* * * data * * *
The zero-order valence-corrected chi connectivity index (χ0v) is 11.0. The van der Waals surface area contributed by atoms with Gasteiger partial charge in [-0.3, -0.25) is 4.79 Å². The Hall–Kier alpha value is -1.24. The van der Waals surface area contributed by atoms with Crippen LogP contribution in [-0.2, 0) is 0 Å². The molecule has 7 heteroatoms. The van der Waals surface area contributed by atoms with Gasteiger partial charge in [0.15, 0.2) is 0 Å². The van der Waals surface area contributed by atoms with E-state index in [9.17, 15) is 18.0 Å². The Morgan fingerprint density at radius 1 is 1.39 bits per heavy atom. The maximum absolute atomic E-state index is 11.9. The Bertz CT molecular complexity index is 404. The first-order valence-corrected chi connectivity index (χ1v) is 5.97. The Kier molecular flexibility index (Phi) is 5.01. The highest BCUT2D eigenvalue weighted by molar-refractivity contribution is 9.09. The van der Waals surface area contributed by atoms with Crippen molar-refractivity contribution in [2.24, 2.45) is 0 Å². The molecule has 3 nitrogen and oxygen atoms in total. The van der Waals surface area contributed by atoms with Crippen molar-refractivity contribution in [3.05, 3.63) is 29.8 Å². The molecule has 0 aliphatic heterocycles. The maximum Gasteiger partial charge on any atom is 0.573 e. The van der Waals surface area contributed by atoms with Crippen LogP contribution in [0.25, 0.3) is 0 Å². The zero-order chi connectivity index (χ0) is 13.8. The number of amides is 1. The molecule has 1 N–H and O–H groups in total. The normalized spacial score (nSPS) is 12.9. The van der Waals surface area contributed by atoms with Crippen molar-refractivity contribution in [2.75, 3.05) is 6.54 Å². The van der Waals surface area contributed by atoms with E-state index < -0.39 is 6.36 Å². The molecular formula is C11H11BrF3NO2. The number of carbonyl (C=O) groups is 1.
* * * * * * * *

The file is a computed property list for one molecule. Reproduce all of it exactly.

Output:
The zero-order valence-corrected chi connectivity index (χ0v) is 11.0. The van der Waals surface area contributed by atoms with Gasteiger partial charge in [-0.3, -0.25) is 4.79 Å². The Hall–Kier alpha value is -1.24. The van der Waals surface area contributed by atoms with Crippen LogP contribution in [-0.2, 0) is 0 Å². The molecule has 7 heteroatoms. The van der Waals surface area contributed by atoms with Gasteiger partial charge in [0.15, 0.2) is 0 Å². The van der Waals surface area contributed by atoms with E-state index in [9.17, 15) is 18.0 Å². The Morgan fingerprint density at radius 1 is 1.39 bits per heavy atom. The maximum absolute atomic E-state index is 11.9. The Bertz CT molecular complexity index is 404. The first-order valence-corrected chi connectivity index (χ1v) is 5.97. The Kier molecular flexibility index (Phi) is 5.01. The highest BCUT2D eigenvalue weighted by molar-refractivity contribution is 9.09. The van der Waals surface area contributed by atoms with Crippen molar-refractivity contribution in [2.24, 2.45) is 0 Å². The molecule has 3 nitrogen and oxygen atoms in total. The van der Waals surface area contributed by atoms with Crippen molar-refractivity contribution in [3.05, 3.63) is 29.8 Å². The molecule has 0 aliphatic heterocycles. The maximum Gasteiger partial charge on any atom is 0.573 e. The van der Waals surface area contributed by atoms with Crippen LogP contribution in [0.25, 0.3) is 0 Å². The zero-order chi connectivity index (χ0) is 13.8. The number of amides is 1. The molecule has 1 N–H and O–H groups in total. The normalized spacial score (nSPS) is 12.9. The van der Waals surface area contributed by atoms with Crippen molar-refractivity contribution in [2.75, 3.05) is 6.54 Å². The van der Waals surface area contributed by atoms with E-state index < -0.39 is 6.36 Å². The molecular formula is C11H11BrF3NO2. The number of carbonyl (C=O) groups is 1.